Ontario’s Accessibility Legislation
In 2005, the Ontario government enacted the Accessibility for Ontarians with Disabilities Act. This law was passed out of a concern that our province was doing a poor job accommodating the needs of the 15.5% of Ontarians with a disability. This legislation establishes standards that must be met by government agencies, non-profit organizations and private businesses to accommodate the needs of people with disabilities in the following areas: customer service, information and communication, buildings, employment and transportation.
Standards have been legislated in each of these areas, with deadlines for completion ranging from January 2010 to 2021. If a business fails to meet a standard by the deadline it may be subject to hefty fines (up to $100,000 a day). For information about the specific standards that must be met, you can visit the Ontario government website at www.ontario.ca/page/accessibility-laws.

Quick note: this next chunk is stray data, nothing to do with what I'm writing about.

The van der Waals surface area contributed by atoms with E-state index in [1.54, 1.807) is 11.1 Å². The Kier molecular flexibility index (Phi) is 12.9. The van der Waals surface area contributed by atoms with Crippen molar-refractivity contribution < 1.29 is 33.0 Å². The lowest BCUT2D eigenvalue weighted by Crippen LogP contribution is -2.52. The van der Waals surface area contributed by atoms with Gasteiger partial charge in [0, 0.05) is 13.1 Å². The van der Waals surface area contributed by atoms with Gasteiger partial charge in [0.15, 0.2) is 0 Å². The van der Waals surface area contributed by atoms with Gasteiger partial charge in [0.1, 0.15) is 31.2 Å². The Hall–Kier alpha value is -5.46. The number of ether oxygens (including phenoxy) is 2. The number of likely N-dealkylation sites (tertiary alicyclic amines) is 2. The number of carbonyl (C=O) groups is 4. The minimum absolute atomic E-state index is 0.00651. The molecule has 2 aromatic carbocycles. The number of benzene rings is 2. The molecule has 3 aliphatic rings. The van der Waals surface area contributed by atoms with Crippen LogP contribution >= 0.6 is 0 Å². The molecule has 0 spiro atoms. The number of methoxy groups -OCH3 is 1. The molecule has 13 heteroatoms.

While this law is commendable, it does not solve all of the accessibility challenges for people with disabilities. For example, it does not pay for the substantial accessible housing costs that seriously injured people often incur. For someone with a spinal cord injury, the cost to renovate and modify a home to make it wheelchair accessible can be hundreds of thousands of dollars. The only way to obtain compensation for this significant cost is to bring a claim for compensation against an at-fault party or insurance company.
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